Over the course of my rabbinic career, I have seen people face enormous challenges physically and emotionally. Some are overwhelmed and life stops for them. Others are resilient and somehow find the strength to continue and even rebuild a shattered life. I remember many years ago when I received a call telling me that the son of a new synagogue member had tragically died in a farming accident as he was riding a tractor. The boy’s father was a Holocaust survivor and I stood in awe of him and his wife who kept their faith in the face of incomprehensible tragedy. Several years later, another major misfortune befell the family and I could not understand how the father weathered the storm of tragedy that assaulted him.
How we cope with an avalanche of ill fortune is the subject of Gravity, a tense and engrossing film about an accident that occurs in outer space, how the astronauts’ bad luck multiplies, and how they psychologically deal with the reality of their impending mortality.
Dr. Ryan Stone, Mission Specialist, is on her maiden space shuttle voyage with veteran astronaut Matt Kowalski, who is in charge of the expedition. During a spacewalk procedure, they receive news that space debris is headed their way and they must abort their mission. Abruptly, they lose communication with Mission Control, but they continue to transmit information in the hope of someone hearing them. Suddenly space debris hits them, causing Stone to tumble through space. Happily, Kowalski recovers her, after which they both try to return to the space shuttle, only to discover it unusable. This sets the stage for a survivalist drama as more and more problems occur, making it more difficult for them to return safely to earth.
In the course of their ordeal, they discuss Stone’s life on earth and the accidental death of her daughter. As their situation becomes more desperate, questions about the meaning of life surface. Faced with her possible death within hours, Ryan laments that no one will mourn for her and no one will pray for her soul. Her articulation of her emotional isolation illuminates the sadness of her life since losing her beloved daughter. She may have gotten over the heavy sadness of losing a child by keeping busy with her scientific work; but deep within her psyche, the pain remains for she has not emotionally come to terms with her tragic loss.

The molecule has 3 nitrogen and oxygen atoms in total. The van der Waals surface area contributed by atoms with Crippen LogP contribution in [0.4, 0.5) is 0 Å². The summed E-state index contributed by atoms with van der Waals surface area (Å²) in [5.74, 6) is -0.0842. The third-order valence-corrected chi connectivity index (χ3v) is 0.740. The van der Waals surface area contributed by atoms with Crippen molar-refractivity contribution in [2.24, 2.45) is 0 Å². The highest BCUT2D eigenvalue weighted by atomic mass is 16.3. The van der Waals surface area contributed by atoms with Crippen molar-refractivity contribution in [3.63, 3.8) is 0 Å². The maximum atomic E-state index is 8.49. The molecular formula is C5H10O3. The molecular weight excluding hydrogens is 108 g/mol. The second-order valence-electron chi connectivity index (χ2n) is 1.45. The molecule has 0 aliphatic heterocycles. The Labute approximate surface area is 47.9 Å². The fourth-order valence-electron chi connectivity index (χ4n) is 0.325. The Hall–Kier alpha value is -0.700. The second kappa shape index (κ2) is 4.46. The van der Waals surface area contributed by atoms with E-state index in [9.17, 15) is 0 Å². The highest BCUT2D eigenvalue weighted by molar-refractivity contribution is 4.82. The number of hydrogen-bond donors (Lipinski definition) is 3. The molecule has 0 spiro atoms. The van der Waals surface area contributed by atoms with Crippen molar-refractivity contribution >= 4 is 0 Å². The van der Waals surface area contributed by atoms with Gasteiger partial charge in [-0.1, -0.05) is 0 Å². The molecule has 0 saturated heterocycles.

Whether she and Kowalski survive their ordeal makes for a tension-filled narrative that touches on themes of faith and resilience in the face of catastrophe. The outer-space setting makes these quandaries all the more stark and unsettling, for no one is present to view their frightening ordeal.
Judaism has much to say about how we should deal with tragedy in our lives. When we hear tragic news such as the death of a loved one, the Jew responds with a blessing: “Blessed are You, God, King of the Universe, Arbiter of Truth.” Death, of course, is not a happy event, but the true believer knows that God in His infinite wisdom always does what is good. While we may not rejoice in the face of tragedy, we do not succumb to despair for we know that, from the aspect of eternity, everything makes sense. Moreover, when the Jew says Kaddish, the Mourner’s Prayer during the year after the death of a close relative, the words he recites are words of praise to an all-powerful God. They are not words of anger or reproach because the Jew inwardly comprehends that even tragedy is part of the Divine plan. To fight it is impossible; therefore, the proper response to tragedy is to feel the initial pain and then to move forward knowing that our own life’s mission is not over even when we can no longer share it with a loved one.
Gravity reminds us of the uncertainty and danger inherent in living, but it also reminds us that crisis can be the catalyst of new understandings about ourselves and the world around us.